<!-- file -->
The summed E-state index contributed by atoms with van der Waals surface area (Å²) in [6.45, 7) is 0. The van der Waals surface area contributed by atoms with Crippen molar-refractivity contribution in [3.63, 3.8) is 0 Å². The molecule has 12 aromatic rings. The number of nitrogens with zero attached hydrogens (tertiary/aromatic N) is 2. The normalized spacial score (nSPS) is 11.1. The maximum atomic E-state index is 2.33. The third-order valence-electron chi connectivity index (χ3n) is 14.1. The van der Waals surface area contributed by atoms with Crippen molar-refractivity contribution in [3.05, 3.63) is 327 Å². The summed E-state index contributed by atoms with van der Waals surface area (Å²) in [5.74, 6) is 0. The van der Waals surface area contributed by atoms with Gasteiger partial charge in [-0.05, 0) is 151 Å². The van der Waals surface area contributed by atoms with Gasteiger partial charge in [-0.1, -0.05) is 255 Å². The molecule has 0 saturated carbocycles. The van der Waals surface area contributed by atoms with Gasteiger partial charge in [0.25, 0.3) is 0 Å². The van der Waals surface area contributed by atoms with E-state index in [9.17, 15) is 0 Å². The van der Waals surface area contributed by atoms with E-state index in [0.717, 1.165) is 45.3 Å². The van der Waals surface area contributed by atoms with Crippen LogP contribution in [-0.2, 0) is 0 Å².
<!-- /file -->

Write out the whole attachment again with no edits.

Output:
The summed E-state index contributed by atoms with van der Waals surface area (Å²) in [6.45, 7) is 0. The van der Waals surface area contributed by atoms with Crippen molar-refractivity contribution in [3.63, 3.8) is 0 Å². The molecule has 12 aromatic rings. The number of nitrogens with zero attached hydrogens (tertiary/aromatic N) is 2. The normalized spacial score (nSPS) is 11.1. The maximum atomic E-state index is 2.33. The third-order valence-electron chi connectivity index (χ3n) is 14.1. The van der Waals surface area contributed by atoms with Crippen molar-refractivity contribution in [3.05, 3.63) is 327 Å². The summed E-state index contributed by atoms with van der Waals surface area (Å²) in [5.74, 6) is 0. The van der Waals surface area contributed by atoms with Gasteiger partial charge in [-0.05, 0) is 151 Å². The van der Waals surface area contributed by atoms with Gasteiger partial charge in [-0.1, -0.05) is 255 Å². The molecule has 0 saturated carbocycles. The van der Waals surface area contributed by atoms with Gasteiger partial charge in [0.25, 0.3) is 0 Å². The van der Waals surface area contributed by atoms with E-state index in [9.17, 15) is 0 Å². The van der Waals surface area contributed by atoms with E-state index in [0.717, 1.165) is 45.3 Å². The van der Waals surface area contributed by atoms with Crippen LogP contribution in [-0.2, 0) is 0 Å².